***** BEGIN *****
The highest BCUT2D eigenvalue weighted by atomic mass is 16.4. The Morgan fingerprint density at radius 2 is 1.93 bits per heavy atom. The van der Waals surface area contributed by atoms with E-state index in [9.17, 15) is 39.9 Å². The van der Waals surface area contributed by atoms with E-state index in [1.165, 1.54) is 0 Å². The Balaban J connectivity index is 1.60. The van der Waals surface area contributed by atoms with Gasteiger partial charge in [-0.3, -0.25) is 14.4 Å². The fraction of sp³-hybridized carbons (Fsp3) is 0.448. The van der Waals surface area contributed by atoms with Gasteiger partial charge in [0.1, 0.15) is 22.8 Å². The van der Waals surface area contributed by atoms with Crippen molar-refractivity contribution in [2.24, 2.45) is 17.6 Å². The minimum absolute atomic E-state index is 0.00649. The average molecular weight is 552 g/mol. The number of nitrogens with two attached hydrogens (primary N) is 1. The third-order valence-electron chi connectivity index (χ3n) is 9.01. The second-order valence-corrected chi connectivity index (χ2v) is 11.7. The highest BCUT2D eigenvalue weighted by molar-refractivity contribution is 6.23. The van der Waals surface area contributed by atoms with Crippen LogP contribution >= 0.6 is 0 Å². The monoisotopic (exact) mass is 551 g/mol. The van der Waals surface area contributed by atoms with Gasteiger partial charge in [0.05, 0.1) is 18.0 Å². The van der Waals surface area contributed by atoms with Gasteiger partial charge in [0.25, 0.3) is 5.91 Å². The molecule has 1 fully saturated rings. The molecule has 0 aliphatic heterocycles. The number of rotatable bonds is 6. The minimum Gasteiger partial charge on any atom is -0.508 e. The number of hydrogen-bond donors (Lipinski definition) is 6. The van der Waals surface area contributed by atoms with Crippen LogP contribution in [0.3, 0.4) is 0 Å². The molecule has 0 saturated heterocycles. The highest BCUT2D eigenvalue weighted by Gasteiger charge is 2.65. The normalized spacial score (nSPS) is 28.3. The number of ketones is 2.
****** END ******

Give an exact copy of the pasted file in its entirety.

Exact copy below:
The highest BCUT2D eigenvalue weighted by atomic mass is 16.4. The Morgan fingerprint density at radius 2 is 1.93 bits per heavy atom. The van der Waals surface area contributed by atoms with E-state index in [9.17, 15) is 39.9 Å². The van der Waals surface area contributed by atoms with E-state index in [1.165, 1.54) is 0 Å². The Balaban J connectivity index is 1.60. The van der Waals surface area contributed by atoms with Gasteiger partial charge in [-0.3, -0.25) is 14.4 Å². The fraction of sp³-hybridized carbons (Fsp3) is 0.448. The van der Waals surface area contributed by atoms with Gasteiger partial charge in [0.1, 0.15) is 22.8 Å². The van der Waals surface area contributed by atoms with Crippen molar-refractivity contribution in [2.24, 2.45) is 17.6 Å². The minimum absolute atomic E-state index is 0.00649. The average molecular weight is 552 g/mol. The number of nitrogens with two attached hydrogens (primary N) is 1. The third-order valence-electron chi connectivity index (χ3n) is 9.01. The second-order valence-corrected chi connectivity index (χ2v) is 11.7. The highest BCUT2D eigenvalue weighted by molar-refractivity contribution is 6.23. The van der Waals surface area contributed by atoms with Crippen LogP contribution >= 0.6 is 0 Å². The monoisotopic (exact) mass is 551 g/mol. The van der Waals surface area contributed by atoms with Gasteiger partial charge in [0.05, 0.1) is 18.0 Å². The van der Waals surface area contributed by atoms with Gasteiger partial charge in [0.25, 0.3) is 5.91 Å². The molecule has 1 fully saturated rings. The molecule has 0 aliphatic heterocycles. The number of rotatable bonds is 6. The minimum Gasteiger partial charge on any atom is -0.508 e. The number of hydrogen-bond donors (Lipinski definition) is 6. The van der Waals surface area contributed by atoms with Crippen LogP contribution in [0.3, 0.4) is 0 Å². The molecule has 0 saturated heterocycles. The highest BCUT2D eigenvalue weighted by Gasteiger charge is 2.65. The normalized spacial score (nSPS) is 28.3. The number of ketones is 2.